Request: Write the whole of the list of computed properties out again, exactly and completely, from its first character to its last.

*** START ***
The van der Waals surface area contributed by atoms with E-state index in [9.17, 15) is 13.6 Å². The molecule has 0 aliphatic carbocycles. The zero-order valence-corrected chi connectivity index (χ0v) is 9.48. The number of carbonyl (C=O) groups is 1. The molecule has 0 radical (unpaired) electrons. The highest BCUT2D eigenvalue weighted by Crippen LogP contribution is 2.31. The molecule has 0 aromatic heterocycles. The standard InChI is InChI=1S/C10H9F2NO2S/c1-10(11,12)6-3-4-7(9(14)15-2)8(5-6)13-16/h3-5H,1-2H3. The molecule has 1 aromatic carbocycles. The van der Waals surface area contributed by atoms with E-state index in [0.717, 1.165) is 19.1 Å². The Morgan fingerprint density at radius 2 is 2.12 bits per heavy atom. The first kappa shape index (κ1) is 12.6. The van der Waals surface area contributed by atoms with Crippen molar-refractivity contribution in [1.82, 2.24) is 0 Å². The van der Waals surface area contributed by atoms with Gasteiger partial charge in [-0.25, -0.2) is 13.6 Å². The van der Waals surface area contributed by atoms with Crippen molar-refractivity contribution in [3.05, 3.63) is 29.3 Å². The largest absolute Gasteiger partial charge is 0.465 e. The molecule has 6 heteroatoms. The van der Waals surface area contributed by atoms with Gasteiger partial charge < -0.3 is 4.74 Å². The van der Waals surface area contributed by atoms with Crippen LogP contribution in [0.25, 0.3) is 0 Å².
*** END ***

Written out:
The van der Waals surface area contributed by atoms with E-state index in [9.17, 15) is 13.6 Å². The molecule has 0 aliphatic carbocycles. The zero-order valence-corrected chi connectivity index (χ0v) is 9.48. The number of carbonyl (C=O) groups is 1. The molecule has 0 radical (unpaired) electrons. The highest BCUT2D eigenvalue weighted by Crippen LogP contribution is 2.31. The molecule has 0 aromatic heterocycles. The standard InChI is InChI=1S/C10H9F2NO2S/c1-10(11,12)6-3-4-7(9(14)15-2)8(5-6)13-16/h3-5H,1-2H3. The molecule has 1 aromatic carbocycles. The van der Waals surface area contributed by atoms with E-state index in [0.717, 1.165) is 19.1 Å². The Morgan fingerprint density at radius 2 is 2.12 bits per heavy atom. The first kappa shape index (κ1) is 12.6. The van der Waals surface area contributed by atoms with Crippen molar-refractivity contribution in [1.82, 2.24) is 0 Å². The van der Waals surface area contributed by atoms with Gasteiger partial charge in [-0.25, -0.2) is 13.6 Å². The van der Waals surface area contributed by atoms with Crippen molar-refractivity contribution in [3.05, 3.63) is 29.3 Å². The largest absolute Gasteiger partial charge is 0.465 e. The molecule has 6 heteroatoms. The van der Waals surface area contributed by atoms with Gasteiger partial charge < -0.3 is 4.74 Å². The van der Waals surface area contributed by atoms with Crippen LogP contribution in [0.25, 0.3) is 0 Å².